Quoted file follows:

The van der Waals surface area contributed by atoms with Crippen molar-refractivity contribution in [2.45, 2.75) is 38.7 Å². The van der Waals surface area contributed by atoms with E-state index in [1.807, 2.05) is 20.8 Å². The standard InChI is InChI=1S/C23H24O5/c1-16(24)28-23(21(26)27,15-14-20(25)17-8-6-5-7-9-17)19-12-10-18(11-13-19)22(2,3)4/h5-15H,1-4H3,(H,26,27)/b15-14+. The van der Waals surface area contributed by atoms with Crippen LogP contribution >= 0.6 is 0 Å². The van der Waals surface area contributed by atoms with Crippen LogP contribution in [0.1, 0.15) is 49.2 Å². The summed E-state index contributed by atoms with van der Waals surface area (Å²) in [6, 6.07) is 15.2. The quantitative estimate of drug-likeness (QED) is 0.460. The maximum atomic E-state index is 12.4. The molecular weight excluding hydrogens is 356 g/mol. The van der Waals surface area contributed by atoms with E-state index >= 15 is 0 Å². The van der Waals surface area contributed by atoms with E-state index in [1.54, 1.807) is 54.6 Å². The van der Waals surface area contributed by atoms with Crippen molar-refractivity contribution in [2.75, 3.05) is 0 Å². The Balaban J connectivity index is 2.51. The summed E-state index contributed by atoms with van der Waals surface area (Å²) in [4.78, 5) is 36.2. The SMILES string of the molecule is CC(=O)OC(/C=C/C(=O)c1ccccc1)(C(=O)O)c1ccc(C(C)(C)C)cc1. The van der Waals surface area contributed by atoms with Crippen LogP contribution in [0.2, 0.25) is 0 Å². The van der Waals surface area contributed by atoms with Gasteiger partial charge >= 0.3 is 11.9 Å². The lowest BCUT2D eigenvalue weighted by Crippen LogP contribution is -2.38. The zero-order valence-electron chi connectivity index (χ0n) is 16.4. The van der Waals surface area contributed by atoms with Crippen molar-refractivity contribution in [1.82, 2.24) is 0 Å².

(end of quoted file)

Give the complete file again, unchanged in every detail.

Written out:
The van der Waals surface area contributed by atoms with Crippen molar-refractivity contribution in [2.45, 2.75) is 38.7 Å². The van der Waals surface area contributed by atoms with E-state index in [1.807, 2.05) is 20.8 Å². The standard InChI is InChI=1S/C23H24O5/c1-16(24)28-23(21(26)27,15-14-20(25)17-8-6-5-7-9-17)19-12-10-18(11-13-19)22(2,3)4/h5-15H,1-4H3,(H,26,27)/b15-14+. The van der Waals surface area contributed by atoms with Crippen LogP contribution >= 0.6 is 0 Å². The van der Waals surface area contributed by atoms with Crippen LogP contribution in [0.1, 0.15) is 49.2 Å². The summed E-state index contributed by atoms with van der Waals surface area (Å²) in [6, 6.07) is 15.2. The quantitative estimate of drug-likeness (QED) is 0.460. The maximum atomic E-state index is 12.4. The molecular weight excluding hydrogens is 356 g/mol. The van der Waals surface area contributed by atoms with E-state index >= 15 is 0 Å². The van der Waals surface area contributed by atoms with E-state index in [1.54, 1.807) is 54.6 Å². The van der Waals surface area contributed by atoms with Crippen molar-refractivity contribution in [2.75, 3.05) is 0 Å². The Balaban J connectivity index is 2.51. The summed E-state index contributed by atoms with van der Waals surface area (Å²) in [4.78, 5) is 36.2. The SMILES string of the molecule is CC(=O)OC(/C=C/C(=O)c1ccccc1)(C(=O)O)c1ccc(C(C)(C)C)cc1. The van der Waals surface area contributed by atoms with Crippen LogP contribution in [0.2, 0.25) is 0 Å². The van der Waals surface area contributed by atoms with Gasteiger partial charge >= 0.3 is 11.9 Å². The lowest BCUT2D eigenvalue weighted by Crippen LogP contribution is -2.38. The zero-order valence-electron chi connectivity index (χ0n) is 16.4. The van der Waals surface area contributed by atoms with Crippen molar-refractivity contribution in [1.82, 2.24) is 0 Å².